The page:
An Ice Age juggernaut tooth has disappeared from a northern California beach after a woman took a photo of it then quickly left it in the sand, mistaking it for driftwood.
Jennifer Schuh posted photos on Facebook of the foot-long tooth that washed ashore at Aptos Creek in Santa Cruz, which caught the attention of local paleontologists.
She didn’t know what it was, the importance of it. It looks like an old piece of firewood,” said local history museum councilor Wayne Thompson.
“So she left it there.” It’s understandable,’ said the paleontology adviser KRON.
Another prehistoric artifact was found in the same cove in 1980 when a 16-year-old boy walking on the beach discovered a juvenile mastodon skull.
An Ice Age juggernaut tooth was discovered and later taken from a Northern California beach after the woman who found it left it thinking it was driftwood
Jennifer Schuh, the woman who discovered the juggernaut tooth on the beach
Mastodons roamed the earth 27-30 million years ago, paleontologists say
Schuh said she found the tooth at Rio Del Mar Beach and while she wasn’t sure what it was, she felt the urge to take pictures.
“I saw my husband coming up and I was like ‘you gotta see this,'” Schuh said.
‘He was like ‘huh, what am I…what is this? Are you going to take it?’ and I’m like ‘well no, I’m just going to leave it because I don’t have a use for it,’ Schuh continued.
Photos show the 12-inch tine laying in the sand with brown roots and a dark black neck and crown at the top.
According to Live Science, tusked animals ranged in size from seven feet for some females to ten feet for males.
The prehistoric creatures were smaller than mammoths, to which they are often compared, but could still weigh around four to six tons.
Schuh posted the photos of the find on Facebook in hopes that some of his friends might identify the find.
The snaps eventually made it to Thompson at the Santa Cruz Museum of Natural History, where the search began.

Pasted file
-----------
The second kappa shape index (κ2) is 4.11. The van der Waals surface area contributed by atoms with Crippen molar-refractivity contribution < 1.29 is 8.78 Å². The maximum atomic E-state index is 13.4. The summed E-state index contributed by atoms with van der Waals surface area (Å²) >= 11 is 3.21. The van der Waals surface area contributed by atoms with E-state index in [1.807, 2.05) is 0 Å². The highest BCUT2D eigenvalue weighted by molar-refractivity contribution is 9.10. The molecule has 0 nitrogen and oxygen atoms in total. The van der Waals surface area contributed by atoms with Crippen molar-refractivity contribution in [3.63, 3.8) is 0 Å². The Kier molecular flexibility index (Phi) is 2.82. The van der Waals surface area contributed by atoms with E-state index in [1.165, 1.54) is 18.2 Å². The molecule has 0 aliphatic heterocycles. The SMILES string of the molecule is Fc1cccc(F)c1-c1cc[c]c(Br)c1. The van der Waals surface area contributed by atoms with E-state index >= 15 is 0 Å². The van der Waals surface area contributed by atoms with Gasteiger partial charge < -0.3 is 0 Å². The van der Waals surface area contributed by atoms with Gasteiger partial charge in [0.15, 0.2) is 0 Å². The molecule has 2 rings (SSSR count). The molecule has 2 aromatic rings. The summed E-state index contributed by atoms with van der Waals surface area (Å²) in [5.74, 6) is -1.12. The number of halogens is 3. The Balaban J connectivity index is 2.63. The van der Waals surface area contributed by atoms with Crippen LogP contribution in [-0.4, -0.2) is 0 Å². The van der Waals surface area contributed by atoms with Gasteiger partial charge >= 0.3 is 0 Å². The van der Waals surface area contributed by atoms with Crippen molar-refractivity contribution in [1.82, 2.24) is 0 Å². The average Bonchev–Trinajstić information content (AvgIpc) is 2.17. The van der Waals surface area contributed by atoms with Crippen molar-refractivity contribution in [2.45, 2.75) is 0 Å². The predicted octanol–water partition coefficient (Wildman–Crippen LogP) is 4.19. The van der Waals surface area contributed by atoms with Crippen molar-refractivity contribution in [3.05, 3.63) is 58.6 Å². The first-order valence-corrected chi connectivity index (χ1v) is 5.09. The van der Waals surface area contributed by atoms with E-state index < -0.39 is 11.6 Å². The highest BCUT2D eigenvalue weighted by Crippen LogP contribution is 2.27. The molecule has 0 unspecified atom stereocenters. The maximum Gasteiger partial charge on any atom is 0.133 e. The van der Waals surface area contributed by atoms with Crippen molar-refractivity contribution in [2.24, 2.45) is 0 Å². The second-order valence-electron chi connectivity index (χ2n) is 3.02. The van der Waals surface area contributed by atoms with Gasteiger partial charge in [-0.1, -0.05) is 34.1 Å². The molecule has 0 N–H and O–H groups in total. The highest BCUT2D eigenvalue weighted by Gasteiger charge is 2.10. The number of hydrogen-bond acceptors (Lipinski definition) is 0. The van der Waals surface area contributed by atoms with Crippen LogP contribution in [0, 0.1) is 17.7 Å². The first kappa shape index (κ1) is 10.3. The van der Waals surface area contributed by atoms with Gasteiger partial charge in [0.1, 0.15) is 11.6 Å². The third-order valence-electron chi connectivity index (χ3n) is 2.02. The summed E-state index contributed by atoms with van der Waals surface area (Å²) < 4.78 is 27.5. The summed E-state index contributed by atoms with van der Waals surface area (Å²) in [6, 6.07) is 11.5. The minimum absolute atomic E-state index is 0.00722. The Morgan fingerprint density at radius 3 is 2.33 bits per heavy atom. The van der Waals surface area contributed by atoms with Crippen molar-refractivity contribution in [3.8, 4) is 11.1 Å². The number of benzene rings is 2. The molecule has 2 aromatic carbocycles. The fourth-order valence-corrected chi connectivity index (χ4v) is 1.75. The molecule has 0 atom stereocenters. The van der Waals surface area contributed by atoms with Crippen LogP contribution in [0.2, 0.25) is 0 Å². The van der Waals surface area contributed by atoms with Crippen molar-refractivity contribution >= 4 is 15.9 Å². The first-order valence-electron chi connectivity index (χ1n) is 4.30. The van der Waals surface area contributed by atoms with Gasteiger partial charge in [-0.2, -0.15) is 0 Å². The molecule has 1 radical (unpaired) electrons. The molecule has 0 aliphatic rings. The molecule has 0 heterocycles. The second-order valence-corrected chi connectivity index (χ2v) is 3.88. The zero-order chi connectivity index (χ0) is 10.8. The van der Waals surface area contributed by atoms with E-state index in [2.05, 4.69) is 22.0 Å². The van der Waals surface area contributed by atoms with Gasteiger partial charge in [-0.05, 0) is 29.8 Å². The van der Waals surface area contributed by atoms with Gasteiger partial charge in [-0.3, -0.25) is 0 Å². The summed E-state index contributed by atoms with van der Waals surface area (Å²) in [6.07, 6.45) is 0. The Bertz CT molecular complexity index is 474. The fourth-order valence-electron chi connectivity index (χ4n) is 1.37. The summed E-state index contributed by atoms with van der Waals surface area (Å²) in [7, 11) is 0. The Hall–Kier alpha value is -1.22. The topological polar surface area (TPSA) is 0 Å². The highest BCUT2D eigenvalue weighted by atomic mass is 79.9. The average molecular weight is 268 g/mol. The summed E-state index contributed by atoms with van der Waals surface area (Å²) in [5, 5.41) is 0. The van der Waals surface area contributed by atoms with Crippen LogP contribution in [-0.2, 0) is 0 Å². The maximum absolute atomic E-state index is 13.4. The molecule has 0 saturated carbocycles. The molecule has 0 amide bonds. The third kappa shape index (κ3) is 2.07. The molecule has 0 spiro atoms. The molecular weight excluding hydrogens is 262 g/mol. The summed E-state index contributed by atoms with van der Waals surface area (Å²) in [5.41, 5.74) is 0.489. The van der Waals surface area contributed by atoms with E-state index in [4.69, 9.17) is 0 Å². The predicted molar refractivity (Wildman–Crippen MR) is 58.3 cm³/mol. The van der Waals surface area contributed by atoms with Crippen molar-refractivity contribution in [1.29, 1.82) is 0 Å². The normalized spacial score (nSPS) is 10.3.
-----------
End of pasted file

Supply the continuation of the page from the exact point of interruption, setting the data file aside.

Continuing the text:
“People said ‘woah that looks like a giant tooth’. I practically hit the ground. It was a mastodon tooth, right in the same area where we know mastodons lived in Santa Cruz County” , Thompson said.
Photos show the 12-inch tine laying in the sand with brown roots and a dark black neck and crown at the top
“I practically hit the ground. It was a mastodon tooth, right in the same area where we know mastodons lived in Santa Cruz County,’ paleontology adviser Wayne Thompson said.
According to Thompson, the tooth belonged to a Pacific behemoth.
By the time the paleontology consultant and Schuh made contact, the tooth was missing. ‘It wasn’t there. It’s MIA right now,” he said.
The tide was not high enough to wash the object away, so it is believed that another beachgoer who visited over the weekend caught it.
The searchers also sorted through the sand but found nothing.
Thompson said the dent was “so high on the beach in the dry sand that the only option is for someone to take it.” They might not know what it is and think it’s an old piece of petrified wood.
The find comes more than 40 years after the first remains of a behemoth were found in Santa Cruz County on the exact same beach.
In 1980, Jim Stanton found a skull which is currently on display at the Santa Cruz Natural History Museum.
“The skull discovered 40 years ago had sutures in the bones that weren’t fully fused, which means it was a juvenile,” Thompson said.
“The tooth that was found at the mouth of Aptos Creek was badly worn and was from an older adult, likely in his 30s or 40s,” he continued.
The prehistoric creatures were smaller than the mammoths they are often compared to, but could still weigh around four to six tons.
The tooth was found near Aptos Creek on Rio Del Mar Beach in Santa Cruz, California.
According to Thompson, the latest tooth discovery is a sign that Santa Cruz County may have been home to a pack of behemoths millions of years ago.
He also said they hope whoever took the tooth will return it soon.
“It’s super, super, super important to understanding how elephants lived in Santa Cruz County during the last ice age,” Thompson told KRON.
“There are only a few specimens of mammoths, and mammoths are more common than mastodons. Aptos was a popular destination for Ice Age proboscideans,” he said.
“It’s a piece of Santa Cruz history,” Thompson said.
The Santa Cruz Museum of Natural History asks the person who found the tooth to call 831-420-6115 or email them at email@example.com.